The three greatest value circuits 68, 78, and 80 comprise a plurality of interconnected diodes. Each of the greatest value circuits are essentially the same and will be explained in terms of first greatest value circuit 68 shown in FIG. 5. A plurality of output signals from the odd-numbered gating circuits are provided to corresponding diodes D1, D3, . . . D(n-1). The outputs of these diodes are all interconnected and provide the output signal 70 as previously described. As one can readily appreciate, the diode having the highest input voltage provides an output voltage which in effect back-biases all the other diodes, thereby providing an output voltage which is equal to the highest input voltage less the voltage drop across the diode itself.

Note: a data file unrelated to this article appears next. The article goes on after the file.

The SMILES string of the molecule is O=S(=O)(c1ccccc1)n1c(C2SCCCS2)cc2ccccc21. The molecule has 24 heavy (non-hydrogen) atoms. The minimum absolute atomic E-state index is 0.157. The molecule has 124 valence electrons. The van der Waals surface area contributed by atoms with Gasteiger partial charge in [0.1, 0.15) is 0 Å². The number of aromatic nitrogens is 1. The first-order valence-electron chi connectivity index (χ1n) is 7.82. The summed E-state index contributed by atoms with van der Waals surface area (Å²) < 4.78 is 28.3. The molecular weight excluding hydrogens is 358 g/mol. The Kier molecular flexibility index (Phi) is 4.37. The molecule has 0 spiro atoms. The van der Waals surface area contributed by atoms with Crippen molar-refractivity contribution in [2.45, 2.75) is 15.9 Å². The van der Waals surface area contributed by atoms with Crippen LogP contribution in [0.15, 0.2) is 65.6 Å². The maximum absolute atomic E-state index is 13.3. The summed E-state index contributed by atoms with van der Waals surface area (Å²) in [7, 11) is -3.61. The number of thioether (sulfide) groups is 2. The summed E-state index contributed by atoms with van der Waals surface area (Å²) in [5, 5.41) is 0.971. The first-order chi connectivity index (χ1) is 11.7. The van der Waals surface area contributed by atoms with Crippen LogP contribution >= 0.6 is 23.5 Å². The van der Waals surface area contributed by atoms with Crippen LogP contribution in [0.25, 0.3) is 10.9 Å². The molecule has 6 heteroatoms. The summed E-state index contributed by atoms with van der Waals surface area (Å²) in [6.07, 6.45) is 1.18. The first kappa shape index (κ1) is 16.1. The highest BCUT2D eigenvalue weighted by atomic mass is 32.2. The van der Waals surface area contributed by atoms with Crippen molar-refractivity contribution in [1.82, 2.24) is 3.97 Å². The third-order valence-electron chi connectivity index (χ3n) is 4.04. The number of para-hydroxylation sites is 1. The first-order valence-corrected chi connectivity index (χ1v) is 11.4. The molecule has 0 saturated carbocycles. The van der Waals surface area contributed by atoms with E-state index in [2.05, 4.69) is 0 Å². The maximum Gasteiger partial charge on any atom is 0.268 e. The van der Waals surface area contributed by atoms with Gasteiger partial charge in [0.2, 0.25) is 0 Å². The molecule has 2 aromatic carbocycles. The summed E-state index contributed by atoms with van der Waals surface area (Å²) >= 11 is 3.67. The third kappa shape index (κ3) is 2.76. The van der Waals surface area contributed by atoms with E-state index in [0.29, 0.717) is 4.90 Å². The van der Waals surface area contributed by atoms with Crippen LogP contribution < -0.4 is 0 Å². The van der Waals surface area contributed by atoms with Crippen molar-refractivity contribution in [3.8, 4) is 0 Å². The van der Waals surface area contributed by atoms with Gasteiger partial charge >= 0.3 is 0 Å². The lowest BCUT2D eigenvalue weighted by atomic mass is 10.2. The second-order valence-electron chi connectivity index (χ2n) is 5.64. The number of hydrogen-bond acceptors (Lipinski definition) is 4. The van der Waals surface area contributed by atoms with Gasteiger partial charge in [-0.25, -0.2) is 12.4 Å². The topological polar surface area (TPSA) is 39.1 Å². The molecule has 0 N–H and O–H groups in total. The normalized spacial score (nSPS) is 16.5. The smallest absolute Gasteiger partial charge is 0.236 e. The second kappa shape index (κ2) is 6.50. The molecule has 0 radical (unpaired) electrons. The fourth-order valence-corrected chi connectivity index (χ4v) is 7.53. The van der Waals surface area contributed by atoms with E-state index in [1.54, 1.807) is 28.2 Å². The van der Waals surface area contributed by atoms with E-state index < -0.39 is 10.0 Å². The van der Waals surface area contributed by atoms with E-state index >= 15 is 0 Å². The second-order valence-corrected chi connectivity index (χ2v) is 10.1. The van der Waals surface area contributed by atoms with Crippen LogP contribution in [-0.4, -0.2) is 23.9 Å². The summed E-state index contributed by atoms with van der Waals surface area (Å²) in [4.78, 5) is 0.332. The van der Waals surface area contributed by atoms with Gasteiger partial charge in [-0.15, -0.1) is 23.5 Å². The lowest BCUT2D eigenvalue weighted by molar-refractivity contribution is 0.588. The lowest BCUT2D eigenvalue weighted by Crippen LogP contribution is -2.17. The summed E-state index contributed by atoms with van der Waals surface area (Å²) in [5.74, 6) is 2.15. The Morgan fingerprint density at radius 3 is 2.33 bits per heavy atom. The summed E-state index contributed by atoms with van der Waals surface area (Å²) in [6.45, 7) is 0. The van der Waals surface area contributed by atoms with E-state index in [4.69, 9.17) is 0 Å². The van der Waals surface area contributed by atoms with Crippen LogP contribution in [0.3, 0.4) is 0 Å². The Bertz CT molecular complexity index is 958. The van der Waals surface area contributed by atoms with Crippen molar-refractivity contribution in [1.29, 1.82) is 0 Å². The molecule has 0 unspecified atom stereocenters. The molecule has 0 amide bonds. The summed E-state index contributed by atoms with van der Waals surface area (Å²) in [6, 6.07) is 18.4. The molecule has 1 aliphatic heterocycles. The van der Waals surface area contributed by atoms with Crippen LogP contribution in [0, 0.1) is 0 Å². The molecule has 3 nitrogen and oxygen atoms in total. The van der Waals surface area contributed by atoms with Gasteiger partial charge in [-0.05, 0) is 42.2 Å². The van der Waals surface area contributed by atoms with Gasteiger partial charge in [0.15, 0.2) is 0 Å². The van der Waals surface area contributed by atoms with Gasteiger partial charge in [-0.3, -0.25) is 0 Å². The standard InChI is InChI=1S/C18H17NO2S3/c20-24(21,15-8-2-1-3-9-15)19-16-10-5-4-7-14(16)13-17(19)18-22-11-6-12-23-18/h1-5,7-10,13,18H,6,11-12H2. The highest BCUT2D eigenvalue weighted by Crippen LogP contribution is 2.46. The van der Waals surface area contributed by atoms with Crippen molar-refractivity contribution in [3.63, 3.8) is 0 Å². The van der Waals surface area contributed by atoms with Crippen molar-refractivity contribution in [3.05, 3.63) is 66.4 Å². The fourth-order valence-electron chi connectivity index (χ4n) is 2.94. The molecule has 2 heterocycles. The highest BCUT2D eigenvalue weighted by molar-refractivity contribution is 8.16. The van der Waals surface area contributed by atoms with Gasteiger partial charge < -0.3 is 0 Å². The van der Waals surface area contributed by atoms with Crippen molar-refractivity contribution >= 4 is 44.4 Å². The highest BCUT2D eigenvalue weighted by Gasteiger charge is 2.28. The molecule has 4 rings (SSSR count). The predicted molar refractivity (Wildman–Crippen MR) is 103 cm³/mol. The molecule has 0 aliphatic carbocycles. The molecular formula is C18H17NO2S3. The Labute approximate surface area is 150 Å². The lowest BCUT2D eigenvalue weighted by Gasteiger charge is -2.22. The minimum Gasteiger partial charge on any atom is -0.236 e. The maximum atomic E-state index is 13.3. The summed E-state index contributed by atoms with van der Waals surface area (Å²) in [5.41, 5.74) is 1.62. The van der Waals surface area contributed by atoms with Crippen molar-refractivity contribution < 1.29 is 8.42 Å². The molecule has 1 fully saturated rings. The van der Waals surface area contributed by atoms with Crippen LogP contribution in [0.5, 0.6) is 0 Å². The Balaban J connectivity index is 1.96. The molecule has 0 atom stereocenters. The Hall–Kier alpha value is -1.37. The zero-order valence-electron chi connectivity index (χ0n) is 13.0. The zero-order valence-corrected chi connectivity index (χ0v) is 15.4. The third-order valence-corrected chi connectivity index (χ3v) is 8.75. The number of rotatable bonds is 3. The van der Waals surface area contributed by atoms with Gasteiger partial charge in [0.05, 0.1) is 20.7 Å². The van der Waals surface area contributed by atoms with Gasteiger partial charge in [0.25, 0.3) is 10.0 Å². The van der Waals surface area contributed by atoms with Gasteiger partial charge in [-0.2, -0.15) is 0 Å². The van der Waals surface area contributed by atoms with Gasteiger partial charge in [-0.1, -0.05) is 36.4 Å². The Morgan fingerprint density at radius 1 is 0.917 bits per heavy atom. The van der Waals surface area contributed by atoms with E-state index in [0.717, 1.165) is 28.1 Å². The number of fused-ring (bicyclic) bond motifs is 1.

Use of two channelized receivers provided by the invention in conjunction with a conventional wideband discriminator to increase the dynamic range of possible received rf signals is shown in FIG. 6. Here a first channelizer 120 and a first voting logic circuit 122 provide one signal channel, and a second channelizer 124 and a second voting logic circuit 126 provide a second signal channel. A wide band discriminator 128 provides a third signal channel. This discriminator 128 is a conventional delay line type preceeded by a limiter amplifier 129 which does not limit on noise, so that it is possible to detect an incoming pulse leading edge from amplitude information after the limiting process. The first and second channelizers 120 and 124, respectively, are chosen so that they have different bandwidths. For example, with a 2.2 gigahertz received IF signal, the first channelizer 120 may have eight filters of 20 megahertz bandwidth each and the second channelizer 124 may have four filters of 50 megahertz bandwidth each. A computer 24' can be configured in many ways to select the output of either the first channelizer and voting logic combination, the wide band discriminator, or the second channelizer and voting logic combination from which to generate a tuning signal 26', one way being to select on the basis of amplitude. As can be readily appreciated, any number of channelizers having different bandwidths could be used in conjunction with the wideband discriminator. One advantage of incorporating a wideband discriminator is to increase the dynamic range of the combination in order to be able to process very strong received rf signals. The wideband discriminator can accurately determine the frequency of a very strong signal whereas such a signal could saturate several of the channelizer filters, thereby reducing the computer's capability to develop an accurate tuning signal. However, as the received rf signal decreases in amplitude, the more advantageous it becomes to use a channelizer, thereby increasing the accuracy of the frequency determination process. Thus, the configuration of FIG. 6 shows two channelizers in conjunction with a wide band discriminator. However, one, three, four or any number of channelizers in conjunction with the wide band discriminator could be chosen, the actual configuration being determined by the accuracy to which the received rf signal frequency is desired. In addition, the filters could have been divided into more than two groups utilizing an appropriately configured voting logic circuit.